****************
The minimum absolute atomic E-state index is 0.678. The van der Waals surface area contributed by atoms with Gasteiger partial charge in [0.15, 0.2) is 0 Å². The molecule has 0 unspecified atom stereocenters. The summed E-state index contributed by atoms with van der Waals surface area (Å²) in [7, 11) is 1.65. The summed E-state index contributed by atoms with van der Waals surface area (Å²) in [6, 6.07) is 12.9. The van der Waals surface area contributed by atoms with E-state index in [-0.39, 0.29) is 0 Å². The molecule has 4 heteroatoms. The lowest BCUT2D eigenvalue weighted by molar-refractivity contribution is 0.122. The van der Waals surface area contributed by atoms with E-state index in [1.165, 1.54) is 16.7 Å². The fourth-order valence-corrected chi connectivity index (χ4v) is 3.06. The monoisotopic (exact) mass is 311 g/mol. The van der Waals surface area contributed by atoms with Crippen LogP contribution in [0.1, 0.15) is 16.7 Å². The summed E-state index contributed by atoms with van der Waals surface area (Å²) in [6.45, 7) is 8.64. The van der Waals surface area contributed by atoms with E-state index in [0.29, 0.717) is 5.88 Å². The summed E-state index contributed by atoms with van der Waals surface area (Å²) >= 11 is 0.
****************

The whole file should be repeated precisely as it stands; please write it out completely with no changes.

The minimum absolute atomic E-state index is 0.678. The van der Waals surface area contributed by atoms with Gasteiger partial charge in [0.15, 0.2) is 0 Å². The molecule has 0 unspecified atom stereocenters. The summed E-state index contributed by atoms with van der Waals surface area (Å²) in [7, 11) is 1.65. The summed E-state index contributed by atoms with van der Waals surface area (Å²) in [6, 6.07) is 12.9. The van der Waals surface area contributed by atoms with E-state index in [-0.39, 0.29) is 0 Å². The molecule has 4 heteroatoms. The lowest BCUT2D eigenvalue weighted by molar-refractivity contribution is 0.122. The van der Waals surface area contributed by atoms with E-state index in [1.165, 1.54) is 16.7 Å². The fourth-order valence-corrected chi connectivity index (χ4v) is 3.06. The monoisotopic (exact) mass is 311 g/mol. The van der Waals surface area contributed by atoms with Crippen LogP contribution in [0.1, 0.15) is 16.7 Å². The summed E-state index contributed by atoms with van der Waals surface area (Å²) in [6.45, 7) is 8.64. The van der Waals surface area contributed by atoms with E-state index in [0.29, 0.717) is 5.88 Å². The summed E-state index contributed by atoms with van der Waals surface area (Å²) >= 11 is 0.